Student loans

Republican AGs and black money groups plan to sue for student debt relief

Republican attorneys general and business advocacy groups are exploring ways to sue the Biden administration over its recently announced plan to forgive $10,000 in federal student loan debt for most borrowers, hoping the justice system America packed with conservatives will reverse executive action and deny much-needed aid to an estimated 40 million people.

“Conservative jurists, and ultimately judges themselves, will be eager to shred the new curriculum.”

Shortly after President Joe Biden announced his debt cancellation plan, the Job Creators Network – a black money organization representing business groups and executives –declared that he “weighs his legal options to block President Biden’s illegal student loan bailout,” calling the move an “executive overreach.”

Americans for Prosperity, an organization founded by billionaire Charles Koch and his late brother David, also expressed outrage over the Biden administration’s plan, tears that “this shameless handout will only further increase the costs of education, encourage people to take out even bigger loans, and set a dangerous precedent that the government will come forward and wipe out their debt in the future”.

The key question frustrating right-wing groups and officials, however, is whether one party actually has standing to pursue the debt relief package, the product of years of sustained grassroots activism.

A widely quoted Virginia Law Review article published in April argues that essentially no one – not taxpayers, not former borrowers, not state governments, not loan servicers, not Congress – has standing to challenge student debt forgiveness in court. .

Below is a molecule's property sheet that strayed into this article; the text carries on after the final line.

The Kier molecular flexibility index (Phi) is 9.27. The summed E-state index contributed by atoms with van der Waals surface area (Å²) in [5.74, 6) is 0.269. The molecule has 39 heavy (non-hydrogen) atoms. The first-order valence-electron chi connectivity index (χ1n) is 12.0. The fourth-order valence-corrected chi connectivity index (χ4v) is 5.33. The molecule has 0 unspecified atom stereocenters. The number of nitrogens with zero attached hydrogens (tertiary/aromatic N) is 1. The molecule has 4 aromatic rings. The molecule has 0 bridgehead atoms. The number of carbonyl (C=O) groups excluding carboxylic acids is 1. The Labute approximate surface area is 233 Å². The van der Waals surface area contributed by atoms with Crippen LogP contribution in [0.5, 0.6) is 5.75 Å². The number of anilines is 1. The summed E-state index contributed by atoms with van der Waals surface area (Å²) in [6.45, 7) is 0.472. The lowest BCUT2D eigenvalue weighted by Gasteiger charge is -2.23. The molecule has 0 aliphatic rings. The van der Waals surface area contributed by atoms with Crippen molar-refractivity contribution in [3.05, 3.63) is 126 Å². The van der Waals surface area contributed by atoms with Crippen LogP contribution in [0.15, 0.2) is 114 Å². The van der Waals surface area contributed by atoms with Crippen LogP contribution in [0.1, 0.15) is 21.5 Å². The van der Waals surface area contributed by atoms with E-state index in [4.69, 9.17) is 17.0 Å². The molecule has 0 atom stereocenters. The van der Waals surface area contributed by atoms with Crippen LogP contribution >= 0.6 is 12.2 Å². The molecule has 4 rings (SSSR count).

Ken Paxton, the Republican Texas attorney general and one of several GOP officials looking for ways to derail the debt relief plan, acknowledged the ongoing obstacle during an appearance on the right-wing channel. newsmax.

“I don’t think it’s constitutional,” Paxton said. “We need to find a way in the State of Texas to have standing, or we need individuals to sue who have damages as a result of this. Because, I think, it will be the most effective way to achieve what I clearly consider to be something the President cannot authorize.”

Echoing Paxton, Missouri, Attorney General Eric Schmitt Told Fox News Digital that he is “actively seeking legal options to end the Biden administration’s abuse of power.”

The White House has decided to base its legal case for Radical Student Debt Relief on the Higher Education Relief Opportunities for Students (HEROES) Act of 2003, which gives the Secretary of Education the power to override laws relating to college curricula assistance to students in the event of “war or other military operation or national emergency”, such as a global pandemic.

In a note released last week, the Justice Department says the HEROES Act “grants the Secretary of the Education Authority to reduce or eliminate the obligation to repay the principal balance of federal student loan debt, including understood class-wide in response to the Covid-19 pandemic, provided all other requirements of the law are met.”

Right-wing groups, GOP attorneys general and centrist think tanks such as Third Way have claims the administration’s legal justification is flawed, but Slateby Mark Joseph Stern argue that “Congress wanted the HEROES Act to apply quickly and broadly”.

“Both the Trump and Biden administrations have used this law to freeze student loan payments during the pandemic,” Stern noted Thursday. “Based on the plain language of the law alone, Biden’s plan is likely legal.”

However, Stern warned that “some key circuit courts and the Supreme Court seem to follow a permanent rule: when a majority wants to decide a case on the merits, they find a justification to grant standing; when that doesn’t is not the case, they do not. t.”

The said “major issues doctrine” is also a potential sticking point.

“The Biden administration should assume that conservative jurists, and ultimately the justices themselves, will be eager to shred the new agenda, and thus find that someone, somewhere has standing,” he wrote. “He should also consider his response when a Trump judge inevitably issues a nationwide injunction against debt forgiveness and conservatives on the Supreme Court uphold it. There are several paths to student debt relief, and even this partisan justice system cannot block them all.”

One such avenue, Stern suggests, is for the Biden administration to announce “that any borrower affected by the pandemic can apply for relief” if the Supreme Court rules that the education secretary “must identify a more specific category.” of borrowers whose ability to repay loans has been clearly harmed by the pandemic. »